37. 37.

    Wilson C, Murphy M. Conservative management of multiple keratocystic odontogenic tumours in a child with Gorlin-Goltz syndrome: a case report. Eur J Paediatr Dent. 2008;9:195–8.

  38. 38.

    Gupta A, Bansal P, Sharma R, Sharma SD. Treatment of Keratocystic odontogenic Tumours: a prospective study of 30 cases. J Maxillofac Oral Surg. 2016;15:521–7. https://doi.org/10.1007/s12663-015-0875-1.

  39. 39.

    Kubota Y, Imajo I, Itonaga R, Takenoshita Y. Effects of the patient's age and the size of the primary lesion on the speed of shrinkage after marsupialisation of keratocystic odontogenic tumours, dentigerous cysts, and radicular cysts. Br J Oral Maxillofac Surg. 2013;51:358–62. https://doi.org/10.1016/j.bjoms.2012.07.017.

  40. 40.

    Al-Moraissi EA, Dahan AA, Alwadeai MS, Oginni FO, Al-Jamali JM, Alkhutari AS, et al. What surgical treatment has the lowest recurrence rate following the management of keratocystic odontogenic tumor?: a large systematic review and meta-analysis. J Craniomaxillofac Surg. 2017;45:131–44. https://doi.org/10.1016/j.jcms.2016.10.013.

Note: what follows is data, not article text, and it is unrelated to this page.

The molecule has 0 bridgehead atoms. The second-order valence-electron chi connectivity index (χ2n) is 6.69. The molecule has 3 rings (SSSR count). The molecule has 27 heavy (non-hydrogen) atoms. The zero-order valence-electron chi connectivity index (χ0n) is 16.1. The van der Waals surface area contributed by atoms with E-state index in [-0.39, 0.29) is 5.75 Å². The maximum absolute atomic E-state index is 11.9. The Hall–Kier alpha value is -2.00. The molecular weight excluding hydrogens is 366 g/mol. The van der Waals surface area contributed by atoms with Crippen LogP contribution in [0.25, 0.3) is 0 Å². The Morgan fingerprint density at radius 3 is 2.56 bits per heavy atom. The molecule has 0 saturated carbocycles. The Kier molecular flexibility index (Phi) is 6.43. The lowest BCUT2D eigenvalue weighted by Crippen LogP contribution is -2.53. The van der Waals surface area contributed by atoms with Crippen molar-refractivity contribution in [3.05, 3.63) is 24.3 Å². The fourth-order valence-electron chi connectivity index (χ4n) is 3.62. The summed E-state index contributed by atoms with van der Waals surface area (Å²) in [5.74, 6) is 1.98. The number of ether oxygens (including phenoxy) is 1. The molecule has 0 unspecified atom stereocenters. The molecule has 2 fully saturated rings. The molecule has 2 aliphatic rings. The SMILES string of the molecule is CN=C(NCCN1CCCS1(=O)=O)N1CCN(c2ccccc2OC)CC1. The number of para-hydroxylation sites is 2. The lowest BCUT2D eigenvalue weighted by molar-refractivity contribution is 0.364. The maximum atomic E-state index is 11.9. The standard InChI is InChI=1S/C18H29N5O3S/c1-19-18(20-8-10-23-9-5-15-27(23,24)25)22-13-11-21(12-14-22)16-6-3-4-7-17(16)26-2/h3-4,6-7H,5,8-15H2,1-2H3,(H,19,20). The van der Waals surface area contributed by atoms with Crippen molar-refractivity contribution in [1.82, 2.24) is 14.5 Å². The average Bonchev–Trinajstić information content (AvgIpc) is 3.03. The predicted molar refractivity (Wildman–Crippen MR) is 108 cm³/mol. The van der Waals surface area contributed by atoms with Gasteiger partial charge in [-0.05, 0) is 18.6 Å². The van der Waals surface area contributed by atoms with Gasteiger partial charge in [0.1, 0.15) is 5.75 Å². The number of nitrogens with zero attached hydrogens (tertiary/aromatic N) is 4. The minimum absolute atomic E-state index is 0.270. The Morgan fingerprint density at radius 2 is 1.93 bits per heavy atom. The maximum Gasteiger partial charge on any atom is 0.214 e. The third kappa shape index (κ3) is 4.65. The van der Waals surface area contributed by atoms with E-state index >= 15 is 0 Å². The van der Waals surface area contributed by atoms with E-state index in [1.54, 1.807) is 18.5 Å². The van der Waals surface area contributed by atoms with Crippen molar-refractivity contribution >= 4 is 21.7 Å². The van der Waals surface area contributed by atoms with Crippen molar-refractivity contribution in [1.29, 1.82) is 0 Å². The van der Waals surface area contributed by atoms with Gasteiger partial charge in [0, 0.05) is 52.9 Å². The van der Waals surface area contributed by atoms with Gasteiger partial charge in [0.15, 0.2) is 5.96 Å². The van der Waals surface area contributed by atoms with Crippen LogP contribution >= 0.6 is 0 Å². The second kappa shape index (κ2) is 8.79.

41. 41.

    Jang YJ, Wang JH, Sinha V, Song HM, Lee B-J. Tutoplast-processed fascia lata for dorsal augmentation in rhinoplasty. Otolaryngol Head Neck Surg. 2007;137:88–92. https://doi.org/10.1016/j.otohns.2007.01.009.

  42. 42.

    Hernández-Alfaro F, Ruiz-Magaz V, Chatakun P, Guijarro-Martínez R. Mandibular reconstruction with tissue engineering in multiple recurrent ameloblastoma. Int J Periodontics Restorative Dent. 2012;32:e82–6.

  43. 43.

    Greenhalgh DG, Hinchcliff K, Sen S, Palmieri TL. A ten-year experience with pediatric face grafts. J Burn Care Res. 2013;34:576–84. https://doi.org/10.1097/BCR.0b013e3182a22ea5.

  44. 44.

    Huang PY, Driscoll CF. From childhood to adulthood: oral rehabilitation of a patient with ectodermal dysplasia. J Prosthet Dent. 2014;112:439–43. https://doi.org/10.1016/j.prosdent.2014.04.012.

  45. 45.

    Kassim B, Ivanovski S, Mattheos N. Current perspectives on the role of ridge (socket) preservation procedures in dental implant treatment in the aesthetic zone. Aust Dent J. 2014;59:48–56. https://doi.org/10.1111/adj.12098.